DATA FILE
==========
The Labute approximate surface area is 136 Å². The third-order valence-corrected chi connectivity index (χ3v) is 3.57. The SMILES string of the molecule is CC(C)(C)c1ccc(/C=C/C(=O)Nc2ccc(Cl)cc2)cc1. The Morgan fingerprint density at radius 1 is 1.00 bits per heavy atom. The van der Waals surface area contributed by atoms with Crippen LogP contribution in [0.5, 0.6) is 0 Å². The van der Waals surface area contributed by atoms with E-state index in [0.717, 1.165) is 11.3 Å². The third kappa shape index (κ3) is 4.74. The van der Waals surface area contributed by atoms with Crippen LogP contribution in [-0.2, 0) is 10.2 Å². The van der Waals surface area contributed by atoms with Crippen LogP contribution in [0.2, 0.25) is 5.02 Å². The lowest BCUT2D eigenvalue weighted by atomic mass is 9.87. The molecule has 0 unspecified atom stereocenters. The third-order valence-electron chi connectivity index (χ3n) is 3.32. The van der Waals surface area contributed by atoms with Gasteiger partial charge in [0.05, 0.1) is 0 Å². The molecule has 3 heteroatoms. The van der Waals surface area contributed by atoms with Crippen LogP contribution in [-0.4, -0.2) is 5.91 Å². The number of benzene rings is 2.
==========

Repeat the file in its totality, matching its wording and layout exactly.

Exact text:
The Labute approximate surface area is 136 Å². The third-order valence-corrected chi connectivity index (χ3v) is 3.57. The SMILES string of the molecule is CC(C)(C)c1ccc(/C=C/C(=O)Nc2ccc(Cl)cc2)cc1. The Morgan fingerprint density at radius 1 is 1.00 bits per heavy atom. The van der Waals surface area contributed by atoms with Crippen LogP contribution in [0.5, 0.6) is 0 Å². The van der Waals surface area contributed by atoms with E-state index in [0.717, 1.165) is 11.3 Å². The third kappa shape index (κ3) is 4.74. The van der Waals surface area contributed by atoms with Crippen LogP contribution in [-0.2, 0) is 10.2 Å². The van der Waals surface area contributed by atoms with Crippen LogP contribution in [0.2, 0.25) is 5.02 Å². The lowest BCUT2D eigenvalue weighted by atomic mass is 9.87. The molecule has 0 unspecified atom stereocenters. The third-order valence-electron chi connectivity index (χ3n) is 3.32. The van der Waals surface area contributed by atoms with Gasteiger partial charge in [0.05, 0.1) is 0 Å². The molecule has 3 heteroatoms. The van der Waals surface area contributed by atoms with Crippen LogP contribution in [-0.4, -0.2) is 5.91 Å². The number of benzene rings is 2.